My arms and legs are on fire. Both boast impressive sets of scratches and scrapes. Note to self—next time I decide to scale a mountain, a clearly-marked trail or a brush-whacking machete would come in handy. I spent a piece of the weekend at Pine Springs Ranch, away from the books, smog, and closed-in feelings that all gradually settle over Loma Linda. It’s funny how lacing the weekend with perks to look forward to digs the spurs in a little deeper Monday through Friday. Little goals keep me trotting through life. Morning coffee is a prize for dragging myself out of bed. I creamer-splurge on days that are extra cold or extra early. Saturdays, I study at non-Starbucks getaways. Sunday nights earn me shaved legs and clean sheets. Unwrapping a chocolate, taking a walk, or sparking up favorite Yankee candles are all rewards. Marks of mild accomplishments being met. Kind pats on the back for making it a few paces further. Call it self-indulgence. I think of it as sanity maintenance. We all need those little stops that we can eagerly trot up to on the way to where we’re going. The small, looked-forward-to detours on our pilgrimage to progress. That’s precisely what this weekend was. A 45 minute drive into a different world. A world made of pine needles, hot chocolate, and just enough chill to warrant long sleeves and a scarf.
“Let’s go on a hike” is such an innocent proposition. As soon as the offer is thrown on the table, my mind tosses together a lovely picture featuring several bluebirds on either shoulder, sunlight spotting through tall branches, and the soft rustle of leaves singing the background track for casual banter and light-hearted laughs. Nature bows beneath my confident, hiking boot steps. Like much of life, reality has a funny way of weaving around the ideals. My shredded thighs and throbbing elbows now know better than to trust such lie-painted pictures. My old Adidas had no traction. The thorny trees decided to stage a revolt against any patches of uncovered skin. My hemoglobin was having a stingy day of oxygen-delivery selfishness, and my coordination decided to skirt out on attendance all together. A troop of eight of us started up the mountain. Laughter rolled, smiles flashed, and jokes and stories were swapped like grade school lunches. By the end of our three hour death march, a very different brigade stomped down the great hill. Languishing for water, licking our wounds, and making bold pronouncements of “never again!” I have a new-found respect for Lewis and Clark, and am so relieved that my profession will be bathed in sterile white instead of terror-riddled underbrush.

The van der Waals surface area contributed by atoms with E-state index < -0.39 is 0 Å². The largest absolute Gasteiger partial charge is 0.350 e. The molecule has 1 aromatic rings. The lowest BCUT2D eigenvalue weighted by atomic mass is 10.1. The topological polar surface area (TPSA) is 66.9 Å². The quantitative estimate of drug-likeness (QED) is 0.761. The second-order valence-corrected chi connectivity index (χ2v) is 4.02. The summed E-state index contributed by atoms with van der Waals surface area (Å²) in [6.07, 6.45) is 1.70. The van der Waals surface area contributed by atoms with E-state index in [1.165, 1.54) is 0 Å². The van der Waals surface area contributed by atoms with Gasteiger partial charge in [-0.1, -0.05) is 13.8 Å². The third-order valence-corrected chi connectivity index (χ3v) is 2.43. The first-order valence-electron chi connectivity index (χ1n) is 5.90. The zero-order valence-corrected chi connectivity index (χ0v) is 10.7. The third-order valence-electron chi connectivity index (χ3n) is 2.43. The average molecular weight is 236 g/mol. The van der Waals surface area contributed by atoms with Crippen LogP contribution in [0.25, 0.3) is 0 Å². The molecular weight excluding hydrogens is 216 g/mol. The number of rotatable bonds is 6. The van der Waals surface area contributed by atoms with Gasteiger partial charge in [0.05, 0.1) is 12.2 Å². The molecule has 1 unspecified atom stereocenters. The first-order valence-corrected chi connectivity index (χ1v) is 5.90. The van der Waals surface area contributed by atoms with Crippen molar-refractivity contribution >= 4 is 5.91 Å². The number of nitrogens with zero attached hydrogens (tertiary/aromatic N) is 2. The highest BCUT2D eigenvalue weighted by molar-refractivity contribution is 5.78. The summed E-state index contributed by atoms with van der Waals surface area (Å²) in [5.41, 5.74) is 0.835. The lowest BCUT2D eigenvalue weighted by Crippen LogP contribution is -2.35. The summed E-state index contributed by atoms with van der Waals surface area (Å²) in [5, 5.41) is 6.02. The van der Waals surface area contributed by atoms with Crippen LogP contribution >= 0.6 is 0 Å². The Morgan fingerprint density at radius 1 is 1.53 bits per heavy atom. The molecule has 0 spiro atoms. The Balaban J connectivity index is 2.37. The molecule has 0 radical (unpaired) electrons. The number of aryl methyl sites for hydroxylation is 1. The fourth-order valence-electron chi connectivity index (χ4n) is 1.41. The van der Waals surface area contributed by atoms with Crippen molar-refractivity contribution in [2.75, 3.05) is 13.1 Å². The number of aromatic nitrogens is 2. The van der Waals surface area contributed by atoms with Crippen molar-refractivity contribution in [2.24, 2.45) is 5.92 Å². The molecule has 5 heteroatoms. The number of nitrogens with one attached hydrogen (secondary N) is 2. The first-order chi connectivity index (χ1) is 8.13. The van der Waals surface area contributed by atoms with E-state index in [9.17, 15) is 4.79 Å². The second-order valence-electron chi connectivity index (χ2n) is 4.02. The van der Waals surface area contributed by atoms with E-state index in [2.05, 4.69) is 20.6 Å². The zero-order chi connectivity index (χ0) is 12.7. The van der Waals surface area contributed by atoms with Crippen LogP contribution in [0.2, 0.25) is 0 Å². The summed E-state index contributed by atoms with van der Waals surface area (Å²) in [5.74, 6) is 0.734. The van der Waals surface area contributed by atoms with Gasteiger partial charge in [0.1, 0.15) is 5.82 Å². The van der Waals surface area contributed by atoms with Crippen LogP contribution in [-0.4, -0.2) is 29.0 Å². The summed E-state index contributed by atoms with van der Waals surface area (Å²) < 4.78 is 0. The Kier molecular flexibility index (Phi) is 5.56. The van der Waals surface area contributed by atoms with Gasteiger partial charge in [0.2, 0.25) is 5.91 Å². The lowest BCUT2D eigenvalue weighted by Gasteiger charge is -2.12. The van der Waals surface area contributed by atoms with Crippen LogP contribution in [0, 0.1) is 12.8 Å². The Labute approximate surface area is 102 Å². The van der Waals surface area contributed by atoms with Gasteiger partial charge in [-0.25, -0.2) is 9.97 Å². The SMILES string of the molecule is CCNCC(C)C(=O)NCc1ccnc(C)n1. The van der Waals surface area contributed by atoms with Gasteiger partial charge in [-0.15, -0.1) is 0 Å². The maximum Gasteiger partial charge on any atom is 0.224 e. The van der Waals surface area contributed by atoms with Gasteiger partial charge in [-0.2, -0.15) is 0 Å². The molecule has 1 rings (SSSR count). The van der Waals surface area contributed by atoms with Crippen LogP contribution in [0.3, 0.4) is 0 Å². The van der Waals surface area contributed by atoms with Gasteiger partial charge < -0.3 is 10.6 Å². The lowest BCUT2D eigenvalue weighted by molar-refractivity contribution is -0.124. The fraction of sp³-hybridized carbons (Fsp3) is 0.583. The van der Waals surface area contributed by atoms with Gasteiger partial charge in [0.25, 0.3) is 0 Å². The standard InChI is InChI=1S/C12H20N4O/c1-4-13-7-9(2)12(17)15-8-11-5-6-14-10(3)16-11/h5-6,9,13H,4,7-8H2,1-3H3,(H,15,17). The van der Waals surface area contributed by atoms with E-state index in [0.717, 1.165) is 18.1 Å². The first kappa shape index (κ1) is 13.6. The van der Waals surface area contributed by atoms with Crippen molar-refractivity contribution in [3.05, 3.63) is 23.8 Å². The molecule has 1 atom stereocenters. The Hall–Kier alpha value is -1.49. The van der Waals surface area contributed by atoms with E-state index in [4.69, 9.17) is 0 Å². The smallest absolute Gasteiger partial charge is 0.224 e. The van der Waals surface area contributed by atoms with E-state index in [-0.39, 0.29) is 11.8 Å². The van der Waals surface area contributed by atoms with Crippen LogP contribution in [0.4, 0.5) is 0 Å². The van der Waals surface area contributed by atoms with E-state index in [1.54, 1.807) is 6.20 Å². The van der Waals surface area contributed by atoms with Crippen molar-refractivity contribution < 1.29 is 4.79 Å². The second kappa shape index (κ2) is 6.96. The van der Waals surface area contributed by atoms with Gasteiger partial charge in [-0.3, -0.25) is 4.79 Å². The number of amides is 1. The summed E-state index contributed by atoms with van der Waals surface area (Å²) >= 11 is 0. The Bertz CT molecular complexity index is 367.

That being said, Pine Springs was still awesome. I think I may have even been bragging a bit about scaling the rugged heights by the end of the day. It was a redefinition of rest, bred by distance from my “normal.” Something about being miles away from study material and the life that orbits classes breathes a new version of freedom. Being physically removed from the option of work lets you use the moments of nothingness to plop down in the grass and find cloud shapes. Or attempt to throw a spiral pass. Or look into someone’s eyes and ask how they’re doing so you can hear them ‘til they’re through. You can listen like you mean it, because you do. You can lay back on a field of green, happy just to be outside on something soft. You can let the wind push against your face and hair and know that God’s breath and love are persistent and fresh. Yes, I think a life with little “get to it” mile markers is far improved from one without. Like a marathon with water stops. Or a year spotted with holidays. Living is so much more fun when it runs toward something. Which is precisely why I’m excited to fall asleep tonight. Because tomorrow plans to be a slightly-early morning. I can already taste the extra creamer.